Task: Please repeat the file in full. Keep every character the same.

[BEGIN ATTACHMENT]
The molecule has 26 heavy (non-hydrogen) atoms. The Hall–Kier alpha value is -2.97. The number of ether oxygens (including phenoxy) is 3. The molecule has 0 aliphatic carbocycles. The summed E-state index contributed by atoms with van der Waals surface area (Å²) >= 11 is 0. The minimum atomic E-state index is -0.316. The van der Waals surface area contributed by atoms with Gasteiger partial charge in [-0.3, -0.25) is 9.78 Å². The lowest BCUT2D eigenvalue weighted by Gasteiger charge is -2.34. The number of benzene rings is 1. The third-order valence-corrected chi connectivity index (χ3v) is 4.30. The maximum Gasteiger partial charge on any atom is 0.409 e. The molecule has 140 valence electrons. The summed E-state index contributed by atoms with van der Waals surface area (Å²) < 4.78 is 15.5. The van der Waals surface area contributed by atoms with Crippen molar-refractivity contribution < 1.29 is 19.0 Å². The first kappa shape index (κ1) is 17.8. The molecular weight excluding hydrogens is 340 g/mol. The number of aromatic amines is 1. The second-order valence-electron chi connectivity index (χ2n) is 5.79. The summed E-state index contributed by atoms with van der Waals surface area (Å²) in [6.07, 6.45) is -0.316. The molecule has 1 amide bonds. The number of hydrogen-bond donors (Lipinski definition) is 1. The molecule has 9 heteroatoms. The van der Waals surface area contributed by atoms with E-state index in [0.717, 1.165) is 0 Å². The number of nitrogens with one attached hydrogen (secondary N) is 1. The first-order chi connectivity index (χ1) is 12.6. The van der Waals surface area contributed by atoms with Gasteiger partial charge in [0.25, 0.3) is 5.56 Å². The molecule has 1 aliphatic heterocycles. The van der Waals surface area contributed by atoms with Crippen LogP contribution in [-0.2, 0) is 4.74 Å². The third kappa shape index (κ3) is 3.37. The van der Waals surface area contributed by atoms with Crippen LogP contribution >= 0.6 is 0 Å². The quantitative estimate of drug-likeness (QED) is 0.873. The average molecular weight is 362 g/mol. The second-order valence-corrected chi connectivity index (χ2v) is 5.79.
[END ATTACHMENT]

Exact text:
The molecule has 26 heavy (non-hydrogen) atoms. The Hall–Kier alpha value is -2.97. The number of ether oxygens (including phenoxy) is 3. The molecule has 0 aliphatic carbocycles. The summed E-state index contributed by atoms with van der Waals surface area (Å²) >= 11 is 0. The minimum atomic E-state index is -0.316. The van der Waals surface area contributed by atoms with Gasteiger partial charge in [-0.3, -0.25) is 9.78 Å². The lowest BCUT2D eigenvalue weighted by Gasteiger charge is -2.34. The number of benzene rings is 1. The third-order valence-corrected chi connectivity index (χ3v) is 4.30. The maximum Gasteiger partial charge on any atom is 0.409 e. The molecule has 140 valence electrons. The summed E-state index contributed by atoms with van der Waals surface area (Å²) < 4.78 is 15.5. The van der Waals surface area contributed by atoms with Crippen molar-refractivity contribution < 1.29 is 19.0 Å². The first kappa shape index (κ1) is 17.8. The molecular weight excluding hydrogens is 340 g/mol. The number of aromatic amines is 1. The second-order valence-electron chi connectivity index (χ2n) is 5.79. The summed E-state index contributed by atoms with van der Waals surface area (Å²) in [6.07, 6.45) is -0.316. The molecule has 1 amide bonds. The number of hydrogen-bond donors (Lipinski definition) is 1. The molecule has 9 heteroatoms. The van der Waals surface area contributed by atoms with E-state index in [0.717, 1.165) is 0 Å². The number of nitrogens with one attached hydrogen (secondary N) is 1. The first-order chi connectivity index (χ1) is 12.6. The van der Waals surface area contributed by atoms with Gasteiger partial charge in [0.25, 0.3) is 5.56 Å². The molecule has 1 aliphatic heterocycles. The van der Waals surface area contributed by atoms with Crippen LogP contribution in [-0.2, 0) is 4.74 Å². The third kappa shape index (κ3) is 3.37. The van der Waals surface area contributed by atoms with Crippen LogP contribution >= 0.6 is 0 Å². The quantitative estimate of drug-likeness (QED) is 0.873. The average molecular weight is 362 g/mol. The second-order valence-corrected chi connectivity index (χ2v) is 5.79.